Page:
Plenty of folks get the Chase World of Hyatt Business Card (review) for the sign-up bonus. But for heavy spenders, this card is very rewarding. First, it offers a more efficient way to spend towards Hyatt status. For every $10,000 in spend, the Hyatt Business card gives you 5 elite night credits towards status. In contrast, the Chase World of Hyatt Card offers 2 elite night credits for every $5,000 in spend.

Second, when you hit $50,000 in spend during a calendar year, the Hyatt Business card offers a rebate on 10% of your redeemed points back for the rest of the year, on up to 200,000 points redeemed. This means you can get up to 20,000 points back every year that you spend $50,000 on the card. And of course, you'll be getting 25 elite night credits for that $50,000 spend (on top of the elite nights earned through your redemptions). Hyatt loyalists would do well to seriously consider this credit card.

Citi Double Cash

The Citi Double Cash (review) is an excellent companion to the Citi Premier. The Double Cash earns 2x on every purchase, uncapped. The card does not have an annual fee. No other card on the market offers uncapped 2x on every purchase without an annual fee.

The Double Cash blows the competition out of the water. With Chase, your best bet with non-bonused spend is earning 1.5x with the Chase Freedom Unlimited (review) or the Chase Ink Unlimited (review), neither of which have an annual fee. With Amex, you have the Blue Business Plus Credit Card (review), which offers 2x per dollar on every purchase, but only up to $50,000 per calendar year. Meanwhile, Capital One offers two credit cards that earn uncapped 2x points per dollar on every purchase (the Capital One Venture Rewards and the Capital One Venture X (review)), but they both have a $95 annual fee, unlike the Double Cash.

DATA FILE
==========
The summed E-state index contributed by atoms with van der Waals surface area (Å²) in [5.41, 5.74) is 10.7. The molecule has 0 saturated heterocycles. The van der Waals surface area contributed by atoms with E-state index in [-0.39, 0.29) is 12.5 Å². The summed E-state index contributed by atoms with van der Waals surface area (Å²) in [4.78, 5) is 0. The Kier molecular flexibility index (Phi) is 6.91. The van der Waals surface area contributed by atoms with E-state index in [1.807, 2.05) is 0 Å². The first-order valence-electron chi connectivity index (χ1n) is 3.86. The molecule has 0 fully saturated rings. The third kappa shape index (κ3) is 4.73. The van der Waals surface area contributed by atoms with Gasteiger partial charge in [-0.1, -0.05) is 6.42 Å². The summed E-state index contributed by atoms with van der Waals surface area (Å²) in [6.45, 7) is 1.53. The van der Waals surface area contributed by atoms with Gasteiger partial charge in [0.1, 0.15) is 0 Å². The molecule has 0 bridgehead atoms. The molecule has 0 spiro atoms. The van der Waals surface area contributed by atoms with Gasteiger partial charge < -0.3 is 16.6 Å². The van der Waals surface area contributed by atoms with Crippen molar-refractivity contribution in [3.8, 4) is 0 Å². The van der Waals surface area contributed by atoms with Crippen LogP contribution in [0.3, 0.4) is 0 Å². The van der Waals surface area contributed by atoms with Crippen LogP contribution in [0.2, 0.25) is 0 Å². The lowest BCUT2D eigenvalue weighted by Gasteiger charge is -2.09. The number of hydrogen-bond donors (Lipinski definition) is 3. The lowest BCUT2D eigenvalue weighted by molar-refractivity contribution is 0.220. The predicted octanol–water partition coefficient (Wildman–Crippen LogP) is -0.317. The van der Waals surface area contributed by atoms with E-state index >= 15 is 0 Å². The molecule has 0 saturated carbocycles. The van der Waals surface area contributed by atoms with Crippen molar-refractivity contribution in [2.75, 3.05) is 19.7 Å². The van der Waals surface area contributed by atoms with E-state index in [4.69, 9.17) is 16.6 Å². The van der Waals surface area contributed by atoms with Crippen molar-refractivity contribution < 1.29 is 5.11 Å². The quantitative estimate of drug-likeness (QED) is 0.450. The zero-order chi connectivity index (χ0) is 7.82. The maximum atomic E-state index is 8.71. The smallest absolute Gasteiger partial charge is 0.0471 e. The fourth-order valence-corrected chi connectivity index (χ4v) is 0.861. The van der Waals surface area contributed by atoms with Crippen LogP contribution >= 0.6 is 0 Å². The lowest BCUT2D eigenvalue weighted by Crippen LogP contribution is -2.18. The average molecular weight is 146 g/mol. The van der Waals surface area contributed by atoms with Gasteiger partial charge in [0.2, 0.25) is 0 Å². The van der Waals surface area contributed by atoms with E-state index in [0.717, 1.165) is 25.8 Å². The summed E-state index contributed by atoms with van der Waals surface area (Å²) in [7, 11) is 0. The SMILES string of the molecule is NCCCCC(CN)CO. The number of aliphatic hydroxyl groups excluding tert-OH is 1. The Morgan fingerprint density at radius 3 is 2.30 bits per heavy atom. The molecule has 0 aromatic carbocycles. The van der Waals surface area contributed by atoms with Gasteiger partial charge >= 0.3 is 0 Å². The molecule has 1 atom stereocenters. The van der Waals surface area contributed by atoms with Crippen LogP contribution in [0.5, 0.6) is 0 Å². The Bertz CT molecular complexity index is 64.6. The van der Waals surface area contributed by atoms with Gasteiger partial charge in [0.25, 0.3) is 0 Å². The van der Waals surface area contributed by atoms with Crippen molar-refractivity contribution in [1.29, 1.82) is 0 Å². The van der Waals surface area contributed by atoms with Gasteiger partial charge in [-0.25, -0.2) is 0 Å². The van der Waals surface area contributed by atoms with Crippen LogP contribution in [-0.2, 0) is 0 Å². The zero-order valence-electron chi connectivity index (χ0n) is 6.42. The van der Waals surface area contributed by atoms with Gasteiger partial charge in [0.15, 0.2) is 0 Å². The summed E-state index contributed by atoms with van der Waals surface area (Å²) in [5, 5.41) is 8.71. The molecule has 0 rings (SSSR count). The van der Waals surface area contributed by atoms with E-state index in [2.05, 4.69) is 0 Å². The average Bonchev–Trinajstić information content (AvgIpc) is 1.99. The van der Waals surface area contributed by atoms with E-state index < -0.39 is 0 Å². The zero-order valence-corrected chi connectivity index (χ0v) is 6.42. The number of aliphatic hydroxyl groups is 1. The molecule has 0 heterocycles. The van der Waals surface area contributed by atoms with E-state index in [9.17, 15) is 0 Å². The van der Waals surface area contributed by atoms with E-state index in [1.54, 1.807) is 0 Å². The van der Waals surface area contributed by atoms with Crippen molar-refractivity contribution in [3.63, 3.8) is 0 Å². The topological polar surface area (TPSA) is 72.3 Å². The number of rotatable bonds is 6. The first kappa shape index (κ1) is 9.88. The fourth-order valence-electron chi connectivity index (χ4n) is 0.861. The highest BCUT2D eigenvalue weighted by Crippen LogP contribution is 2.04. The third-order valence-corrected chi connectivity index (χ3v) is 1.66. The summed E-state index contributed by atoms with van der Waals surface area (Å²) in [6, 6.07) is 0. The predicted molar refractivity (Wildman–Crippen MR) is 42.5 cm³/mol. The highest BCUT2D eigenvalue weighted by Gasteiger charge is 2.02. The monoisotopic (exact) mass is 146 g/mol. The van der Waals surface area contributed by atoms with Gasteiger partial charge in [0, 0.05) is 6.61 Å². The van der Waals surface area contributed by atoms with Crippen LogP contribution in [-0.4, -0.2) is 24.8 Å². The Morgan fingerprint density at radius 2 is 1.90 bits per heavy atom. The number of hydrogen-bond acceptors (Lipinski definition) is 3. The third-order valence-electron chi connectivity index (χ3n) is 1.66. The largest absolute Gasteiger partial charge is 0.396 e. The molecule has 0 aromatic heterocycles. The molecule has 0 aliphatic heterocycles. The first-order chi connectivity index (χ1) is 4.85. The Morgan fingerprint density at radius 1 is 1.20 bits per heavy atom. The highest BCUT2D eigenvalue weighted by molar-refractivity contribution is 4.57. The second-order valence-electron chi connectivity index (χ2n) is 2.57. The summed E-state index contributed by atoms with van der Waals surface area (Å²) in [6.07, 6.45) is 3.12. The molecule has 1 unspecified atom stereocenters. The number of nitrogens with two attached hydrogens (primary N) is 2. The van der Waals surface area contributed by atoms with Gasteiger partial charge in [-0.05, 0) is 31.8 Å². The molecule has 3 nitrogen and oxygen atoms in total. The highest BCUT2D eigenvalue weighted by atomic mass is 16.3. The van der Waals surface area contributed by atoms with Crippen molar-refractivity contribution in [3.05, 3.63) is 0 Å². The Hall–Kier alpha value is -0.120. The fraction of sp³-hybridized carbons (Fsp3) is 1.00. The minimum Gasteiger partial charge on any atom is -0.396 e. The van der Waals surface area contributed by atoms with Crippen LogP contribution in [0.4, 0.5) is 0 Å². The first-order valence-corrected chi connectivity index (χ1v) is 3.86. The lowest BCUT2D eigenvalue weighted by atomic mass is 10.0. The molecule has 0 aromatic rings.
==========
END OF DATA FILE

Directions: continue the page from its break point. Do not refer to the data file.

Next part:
Amex Business Platinum Card

The Business Platinum Card has become famous for its splashy welcome bonuses, which are regularly north of 120,000 MRs. But a lot of folks don't pay attention to the card product itself. In fact, many people ignore the card altogether because of its high annual fee of $695.

But one of the Business Platinum's best perks is the 35% rebate on points redeemed through Amex Travel. The card offers a 35% points rebate for premium cabin bookings and for economy airfare on your selected airline when you pay for your booking entirely with points via Amex's travel portal. This is a great option when you cannot find award availability for a specific flight. In addition, you earn airline miles for the flight since you're booking a cash fare. While we generally caution against booking flights via travel portals, this is one of the few exceptions.

The Business Platinum card is also full of benefits that can help those who are just beginning to travel on points. The card offers robust lounge access benefits, including Priority Pass membership, Centurion lounge access, and Delta Sky Club access when flying Delta. Cardholders also receive complimentary Gold status with Hilton and Marriott. While many of these perks are also available through other cards, few cards offer these many benefits in a single product. This makes the Business Platinum card quite helpful for those just getting started or first branching out from Chase cards.

Final Thoughts

As mentioned above, we don't believe these cards are necessarily better than other cards in the points & miles world. This is really a list of cards that everyone should consider opening at some point. As always, if you have questions about which card is right for you, you can ask in our Facebook group, where the ToP team and our awesome members are always happy to help.

What do you think of this list? Which cards would you add or replace? Come share your thoughts in our Facebook group!

 Travel on Point(s) has partnered with CardRatings for our coverage of credit card products. Travel on Point(s) and CardRatings may receive a commission from card issuers. Opinions, reviews, analyses & recommendations are the author’s alone, and have not been reviewed, endorsed or approved by any of these entities.